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The Fun and Freedom of Interactive Vaulting Liz Adams Region 1 Conference April 2014
Interactive Vaulting • …. is a process that engages participants in horsemanship activities, movements around, on and off the equine or barrel and gymnastic positions on the back of the equine. The specially trained equine works in a circle on a lunge line at the walk, trot and canter. This dynamic environment offers educational, social, creative, and movement opportunities.
Competitive Vaulting • American Vaulting Association • Competitive or sport vaulting focuses on the compulsory gymnastic movements on horseback as an individual or team.
Developmental Therapeutic Vaulting • Utilized by Therapeutic Riding Instructors • The student performs compulsory movements while the horse is LED with sidewalker assistance. • Positions often used in Hippotherapy setting
Why Include Interactive Vaulting at your center?
Communication • The interactive vaulting environment assumes that all parties (horse, instructor, vaulters) are of equal importance. • Vaulters must problems solve their interactions with the horse and other vaulters.
Team Building • The vaulting group is required to work as a team • The skills to interact and succeed as a group are taught through interactive activities • Example – ball carrying game
Confidence and Self-Esteem • Empowering environment • Positive peer pressure through observations of accomplishments of others • Use of all three gaits • Freedom of the lunge line
Creativity • The instructor facilitates activities without specific instructions • Example- switching places on the barrel
Physical Benefits • • • Fine and gross motor skills Sensory input / integration Balance Strength Flexibility Coordination
Program • One horse and one instructor can serve 4 to 6 students • Limited volunteer needs • Standard V 3 – limits workload – max. of 60 minutes on a circle (mounted and unmounted), 6 hours between sessions, no more than 6 session per week
Who can participate?
Physical Requirements • Walk independently on uneven surfaces • May not use assistive devices (crutches, walkers, chairs) • Ability to move sideways and backwards to avoid being stepped on by the horse • Must be able to stand walk without falling • Good head and neck control
• Shoulder stability and arm strength to tolerate weight bearing exercises • Must be able to hear from some distance to be able to follow instructions • Must be capable of dismounting immediately from horse or barrel
Cognitive Requirements • Must be able and willing to follow simple directions • Demonstrate healthy self-preservation skills • Must be able to demonstrate self-restraint in case of frustration
Social Requirements • Function in a group setting • Must be able to share • Demonstrate safe behavior around fellow vaulter and horse (no violence)
Exceptions to the Rule • • • Homogeneous Vs. Heterogeneous Groups Use of the ramp Choice of activities Volunteer support Goals of the session
Getting Support for a Program • • Educate Focus on benefits Can you serve a new population? Does it fit a new grant proposal? Demonstration Participation Design a pilot program and gather data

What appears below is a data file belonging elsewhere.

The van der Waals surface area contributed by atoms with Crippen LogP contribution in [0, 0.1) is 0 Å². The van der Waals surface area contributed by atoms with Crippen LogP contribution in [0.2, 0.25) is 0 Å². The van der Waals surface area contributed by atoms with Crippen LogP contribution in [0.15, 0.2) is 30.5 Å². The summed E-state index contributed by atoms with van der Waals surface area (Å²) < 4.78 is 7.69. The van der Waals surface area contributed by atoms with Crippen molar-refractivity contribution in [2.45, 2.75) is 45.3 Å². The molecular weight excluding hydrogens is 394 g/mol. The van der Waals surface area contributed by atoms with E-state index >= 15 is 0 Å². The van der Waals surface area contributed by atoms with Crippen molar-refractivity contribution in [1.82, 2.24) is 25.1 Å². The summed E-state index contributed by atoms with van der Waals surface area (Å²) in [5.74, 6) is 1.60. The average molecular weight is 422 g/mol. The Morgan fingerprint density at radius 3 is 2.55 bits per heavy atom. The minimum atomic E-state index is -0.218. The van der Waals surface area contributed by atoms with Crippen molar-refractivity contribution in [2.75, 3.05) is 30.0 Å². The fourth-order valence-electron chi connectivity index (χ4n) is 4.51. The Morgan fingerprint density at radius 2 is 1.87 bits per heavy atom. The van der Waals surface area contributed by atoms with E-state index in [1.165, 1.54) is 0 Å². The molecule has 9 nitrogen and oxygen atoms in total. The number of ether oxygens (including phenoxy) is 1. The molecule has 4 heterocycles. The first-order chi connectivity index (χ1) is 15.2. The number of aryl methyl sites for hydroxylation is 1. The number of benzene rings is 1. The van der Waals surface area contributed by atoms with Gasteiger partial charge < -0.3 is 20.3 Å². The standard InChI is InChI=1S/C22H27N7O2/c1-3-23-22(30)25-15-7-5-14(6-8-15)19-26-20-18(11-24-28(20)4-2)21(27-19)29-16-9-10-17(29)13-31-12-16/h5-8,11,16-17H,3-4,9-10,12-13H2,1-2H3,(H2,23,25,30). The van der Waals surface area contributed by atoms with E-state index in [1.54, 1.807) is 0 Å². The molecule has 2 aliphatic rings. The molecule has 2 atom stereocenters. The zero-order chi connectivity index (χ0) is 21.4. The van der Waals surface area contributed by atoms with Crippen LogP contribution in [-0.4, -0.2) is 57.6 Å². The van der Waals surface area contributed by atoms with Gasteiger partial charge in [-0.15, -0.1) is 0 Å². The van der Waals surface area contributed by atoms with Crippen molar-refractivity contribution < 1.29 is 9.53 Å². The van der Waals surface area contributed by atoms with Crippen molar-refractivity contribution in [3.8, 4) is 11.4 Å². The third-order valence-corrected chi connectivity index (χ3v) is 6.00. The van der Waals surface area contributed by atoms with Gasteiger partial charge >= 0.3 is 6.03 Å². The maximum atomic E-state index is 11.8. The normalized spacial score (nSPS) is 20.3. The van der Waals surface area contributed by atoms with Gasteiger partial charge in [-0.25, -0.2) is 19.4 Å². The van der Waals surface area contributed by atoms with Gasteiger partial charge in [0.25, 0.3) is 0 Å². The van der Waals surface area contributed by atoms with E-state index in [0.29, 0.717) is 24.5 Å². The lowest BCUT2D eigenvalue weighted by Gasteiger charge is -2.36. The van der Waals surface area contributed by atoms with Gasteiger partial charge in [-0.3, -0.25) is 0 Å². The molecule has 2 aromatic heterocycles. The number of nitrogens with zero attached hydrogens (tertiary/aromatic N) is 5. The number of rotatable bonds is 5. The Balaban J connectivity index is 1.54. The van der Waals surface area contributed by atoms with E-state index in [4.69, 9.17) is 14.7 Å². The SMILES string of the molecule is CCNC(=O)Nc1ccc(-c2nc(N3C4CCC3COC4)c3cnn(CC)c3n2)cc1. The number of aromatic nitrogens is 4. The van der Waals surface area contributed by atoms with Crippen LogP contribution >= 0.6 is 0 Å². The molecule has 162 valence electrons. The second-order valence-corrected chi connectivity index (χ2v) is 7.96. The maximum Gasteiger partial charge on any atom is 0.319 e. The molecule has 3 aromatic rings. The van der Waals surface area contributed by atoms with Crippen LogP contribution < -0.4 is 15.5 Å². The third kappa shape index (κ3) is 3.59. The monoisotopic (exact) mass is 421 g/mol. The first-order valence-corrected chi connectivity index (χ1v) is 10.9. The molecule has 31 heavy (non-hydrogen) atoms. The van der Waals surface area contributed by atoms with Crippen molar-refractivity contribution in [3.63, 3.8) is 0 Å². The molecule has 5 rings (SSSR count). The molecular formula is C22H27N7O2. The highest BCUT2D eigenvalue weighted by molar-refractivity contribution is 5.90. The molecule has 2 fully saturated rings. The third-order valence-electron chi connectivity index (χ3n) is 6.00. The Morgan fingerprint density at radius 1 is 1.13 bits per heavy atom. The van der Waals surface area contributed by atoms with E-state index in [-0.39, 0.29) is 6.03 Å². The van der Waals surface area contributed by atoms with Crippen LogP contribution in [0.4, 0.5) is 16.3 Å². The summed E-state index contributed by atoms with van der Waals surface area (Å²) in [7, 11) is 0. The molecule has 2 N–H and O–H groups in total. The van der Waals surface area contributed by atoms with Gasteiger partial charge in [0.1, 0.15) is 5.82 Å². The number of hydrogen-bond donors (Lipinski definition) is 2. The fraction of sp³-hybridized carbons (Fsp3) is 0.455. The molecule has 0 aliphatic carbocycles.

Now you need a horse!
Temperament • • • Kind Patient Tolerant Calm Expressive
Size & Conformation • • Size will depend on the population served Sturdy Solid bone Short, broad back Good angles through pastern & shoulder Avoid a long back and long pasterns Reality of selecting from existing herd
The Horse’s Conformation & Center of Gravity
Principles of lungeing
The Pyramid of Training
Equipment • • • A lungeing whip (preferably the telescopic type). A lunge line 35’ long. Gloves Snaffle bridle Caveson? Side-reins Vaulting surcingle Vaulting pad Vaulting barrel
Starting from the walk • Introducing the lunge line & the whip • How to attach the lunge line to the bridle • Working on straight lines
The lungeing Triangle
Problem Solving • • Horse won’t stay on the circle Horse won’t slow / stop Horse scared of whip Horse won’t go forward Horse bulges on circle Horse turns in on circle Problems you have encountered?
Transitions • • Rhythm & suppleness Voice commands Whip commands Body Language
Introducing side reins – the contact • Most common side reins are the elastic & the doughnut side reins • Correct placement of side reins improves bend, rhythm & suppleness
Desensitize your horse to games and compulsories
Basic positions / Compulsories • • Mount The basic seat The mill The box The ½ flag The flag Stand
Conditioning / Cross training • • • Lungeing Schooling under saddle Trail rides Cavaletti Other jobs in the program
PATH International Interactive Vaulting Standards
• Barrel • Horse – selection, training, equipment fit, workload • Helmets and non-use guidelines • Certified Instructor • Volunteer and Personnel training specific to vaulting • Vaulter Attire • Vaulting arena/workspace • Additional person available
How do I get certified?
PATH International Interactive Vaulting Certification Attend PATH Interactive Vaulting workshop PATH Registered Riding Instructor Be 21 years or older 50 practice hours, 30 lungeing, 20 teaching interactive vaulting • Application, fee, resume, recommendations, copy if current CPR / First Aid • Attend an on – sight certification • •
Tested Components • Lungeing – must pass to teach • Compulsory teaching and demonstration • Teaching of an Interactive Vaulting Lesson